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Opening Lines

Running from January 12, 2009 to February 22, 2009 in the Main Gallery

Curatortial Opportunity Program (COP) Selection

Curated by Susan Goldwitz. Artists include Michael Beatty, John Bisbee, Catherine Carter, Christine Hiebert, Masako Kamiya, Sol LeWitt, Anne Lilly, Agnes Martin, David Moore, Jennifer Perry, Tina ManWarren Roche-Kelly, Richard Serra, and Jill Weber.

The works selected for this exhibition explore the fundamental form, purpose, direction, character, and meaning of line.  Line can be solid or fragmented, expansive or contractive, displayed in two dimensions or three.  The artists explore these qualities of line and more through diverse materials including paint, wood, steel, fiber, iron nails, painters’ tape, paper clips, even hair.

Michael Beatty’s graceful sculptures are initially informed by the relationship between geometry and nature. In his work, line is a moving loop, a still and yet open knot of thought.  Catherine Carter’s and David Moore’s work describe other-worldly yet serene penmanship, exhibiting layers upon layers of almost floating marks that drift, fly, and sink.  Masako Kamiya and Agnes Martin create a meditative mood of tranquility and spirituality through different means.  Kamiya displays line from an unusual and confounding direction with each “dot” as one end of a line, while Martin uses lines and grids to sparely organize and order, and then to travel beyond that order.  John Bisbee employs the bright common nail or spike to create his marks.  Lines are created through connecting the nails, and he explores what lines can do when squared or cubed. Sol LeWitt’s work connects architecture and fine art through the utilization of basic geometric shapes.  His work in this exhibition shows an expanse of color and motion, expressed through the energy of his lines. Richard Serra’s work in the exhibit is an etching: a tall, thick, and powerful black stroke.  Anne Lilly, using simple mechanical elements, creates geometric shapes that shift through space to create transcendent configurations.  Jennifer Perry’s drawings use hair to create complex and three dimensional forms with an architectural presence.  Christine Hiebert’s drawings created from painter’s tape create illusions of expansive, contracted, and contemplative space.  Tina ManWarren Roche-Kelly, uses “simple” everyday materials to construct three dimensional objects which can be inhabited and experienced.  In one installation, found wood pieces are joined and arranged into a seemingly unbalanced and tenuous shelter through which viewers can walk.  Inspired by skylights, architecture and light, Jill Weber’s  canvasses use geometry and edge to create two dimensional planes that invoke constructions, surveyor’s marks, or shafts of colored light.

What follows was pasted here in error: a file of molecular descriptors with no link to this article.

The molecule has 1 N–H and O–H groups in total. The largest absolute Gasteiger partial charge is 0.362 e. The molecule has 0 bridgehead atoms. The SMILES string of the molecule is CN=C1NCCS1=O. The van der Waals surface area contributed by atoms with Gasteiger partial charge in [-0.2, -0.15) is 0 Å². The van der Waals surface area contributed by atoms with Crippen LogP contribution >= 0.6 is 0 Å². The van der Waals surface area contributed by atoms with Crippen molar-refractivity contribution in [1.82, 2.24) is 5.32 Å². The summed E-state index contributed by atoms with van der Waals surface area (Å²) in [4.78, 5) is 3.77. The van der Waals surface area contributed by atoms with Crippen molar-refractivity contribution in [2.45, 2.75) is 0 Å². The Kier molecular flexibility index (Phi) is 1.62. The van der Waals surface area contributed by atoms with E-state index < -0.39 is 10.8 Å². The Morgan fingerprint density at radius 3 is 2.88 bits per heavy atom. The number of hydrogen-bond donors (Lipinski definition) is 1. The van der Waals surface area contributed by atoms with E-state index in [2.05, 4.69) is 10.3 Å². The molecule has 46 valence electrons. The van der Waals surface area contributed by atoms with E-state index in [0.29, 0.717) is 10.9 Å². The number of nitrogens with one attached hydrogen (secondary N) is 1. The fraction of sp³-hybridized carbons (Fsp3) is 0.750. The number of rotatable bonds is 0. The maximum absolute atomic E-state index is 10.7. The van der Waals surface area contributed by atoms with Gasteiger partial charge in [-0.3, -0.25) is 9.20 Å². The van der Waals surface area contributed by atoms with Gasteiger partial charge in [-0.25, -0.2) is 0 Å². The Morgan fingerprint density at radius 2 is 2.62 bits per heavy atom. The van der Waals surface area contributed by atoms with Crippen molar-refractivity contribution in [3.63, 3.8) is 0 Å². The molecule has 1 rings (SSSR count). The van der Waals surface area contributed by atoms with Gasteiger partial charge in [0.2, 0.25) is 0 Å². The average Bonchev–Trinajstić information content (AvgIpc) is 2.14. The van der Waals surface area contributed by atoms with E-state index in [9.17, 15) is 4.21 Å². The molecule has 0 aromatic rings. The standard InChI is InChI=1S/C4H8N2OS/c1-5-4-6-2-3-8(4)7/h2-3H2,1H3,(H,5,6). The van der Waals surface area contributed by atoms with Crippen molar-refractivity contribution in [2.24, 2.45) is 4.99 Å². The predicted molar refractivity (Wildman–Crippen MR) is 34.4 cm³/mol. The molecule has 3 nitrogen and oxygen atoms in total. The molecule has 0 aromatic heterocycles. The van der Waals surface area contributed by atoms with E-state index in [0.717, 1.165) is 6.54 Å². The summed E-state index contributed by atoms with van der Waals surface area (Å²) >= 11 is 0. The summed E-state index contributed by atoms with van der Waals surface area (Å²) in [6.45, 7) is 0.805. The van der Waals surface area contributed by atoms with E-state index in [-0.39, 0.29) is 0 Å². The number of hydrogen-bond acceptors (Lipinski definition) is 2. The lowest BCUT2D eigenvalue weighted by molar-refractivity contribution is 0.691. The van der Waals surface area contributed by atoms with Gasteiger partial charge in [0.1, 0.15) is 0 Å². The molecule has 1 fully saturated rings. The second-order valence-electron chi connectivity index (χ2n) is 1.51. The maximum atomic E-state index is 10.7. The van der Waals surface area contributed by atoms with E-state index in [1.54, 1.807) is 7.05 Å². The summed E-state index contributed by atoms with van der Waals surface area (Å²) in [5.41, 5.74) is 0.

Sol LeWitt

John Bisbee

Catherine Carter

Michael Beatty

Masako Kamiya

Jennifer Perry

Tina ManWarren Roche-Kelly

Jill Weber

Anne Lilly

Richard Serra

Christine Hiebert

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